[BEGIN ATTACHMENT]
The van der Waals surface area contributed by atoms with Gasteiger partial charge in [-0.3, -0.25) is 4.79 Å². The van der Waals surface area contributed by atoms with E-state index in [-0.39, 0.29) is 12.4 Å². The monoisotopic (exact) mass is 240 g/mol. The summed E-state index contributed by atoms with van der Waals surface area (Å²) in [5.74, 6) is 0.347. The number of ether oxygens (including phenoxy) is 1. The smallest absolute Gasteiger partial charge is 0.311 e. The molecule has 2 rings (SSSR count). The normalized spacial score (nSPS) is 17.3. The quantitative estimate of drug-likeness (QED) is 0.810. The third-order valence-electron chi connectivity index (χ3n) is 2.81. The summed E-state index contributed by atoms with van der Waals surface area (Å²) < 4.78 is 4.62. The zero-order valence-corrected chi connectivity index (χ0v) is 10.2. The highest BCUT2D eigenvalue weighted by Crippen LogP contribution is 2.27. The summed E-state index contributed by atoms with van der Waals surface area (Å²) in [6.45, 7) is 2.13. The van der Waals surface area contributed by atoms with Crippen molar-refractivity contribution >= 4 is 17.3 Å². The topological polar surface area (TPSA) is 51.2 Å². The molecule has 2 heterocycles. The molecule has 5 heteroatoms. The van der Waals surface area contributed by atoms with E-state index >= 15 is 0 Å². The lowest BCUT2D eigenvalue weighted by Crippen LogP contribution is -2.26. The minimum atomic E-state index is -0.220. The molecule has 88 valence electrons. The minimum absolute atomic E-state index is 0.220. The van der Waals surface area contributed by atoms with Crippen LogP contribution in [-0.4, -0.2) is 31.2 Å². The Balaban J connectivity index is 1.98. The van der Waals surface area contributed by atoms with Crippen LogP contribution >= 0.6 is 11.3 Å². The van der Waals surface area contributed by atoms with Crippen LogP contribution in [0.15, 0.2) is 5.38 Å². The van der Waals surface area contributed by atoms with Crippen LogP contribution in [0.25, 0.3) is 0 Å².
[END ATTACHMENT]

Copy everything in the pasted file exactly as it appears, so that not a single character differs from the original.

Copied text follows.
The van der Waals surface area contributed by atoms with Gasteiger partial charge in [-0.3, -0.25) is 4.79 Å². The van der Waals surface area contributed by atoms with E-state index in [-0.39, 0.29) is 12.4 Å². The monoisotopic (exact) mass is 240 g/mol. The summed E-state index contributed by atoms with van der Waals surface area (Å²) in [5.74, 6) is 0.347. The number of ether oxygens (including phenoxy) is 1. The smallest absolute Gasteiger partial charge is 0.311 e. The molecule has 2 rings (SSSR count). The normalized spacial score (nSPS) is 17.3. The quantitative estimate of drug-likeness (QED) is 0.810. The third-order valence-electron chi connectivity index (χ3n) is 2.81. The summed E-state index contributed by atoms with van der Waals surface area (Å²) < 4.78 is 4.62. The zero-order valence-corrected chi connectivity index (χ0v) is 10.2. The highest BCUT2D eigenvalue weighted by Crippen LogP contribution is 2.27. The summed E-state index contributed by atoms with van der Waals surface area (Å²) in [6.45, 7) is 2.13. The van der Waals surface area contributed by atoms with Crippen molar-refractivity contribution >= 4 is 17.3 Å². The topological polar surface area (TPSA) is 51.2 Å². The molecule has 2 heterocycles. The molecule has 5 heteroatoms. The van der Waals surface area contributed by atoms with E-state index >= 15 is 0 Å². The lowest BCUT2D eigenvalue weighted by Crippen LogP contribution is -2.26. The minimum atomic E-state index is -0.220. The molecule has 88 valence electrons. The minimum absolute atomic E-state index is 0.220. The van der Waals surface area contributed by atoms with Crippen LogP contribution in [-0.4, -0.2) is 31.2 Å². The Balaban J connectivity index is 1.98. The van der Waals surface area contributed by atoms with Crippen LogP contribution >= 0.6 is 11.3 Å². The van der Waals surface area contributed by atoms with Crippen LogP contribution in [0.15, 0.2) is 5.38 Å². The van der Waals surface area contributed by atoms with Crippen LogP contribution in [0.25, 0.3) is 0 Å².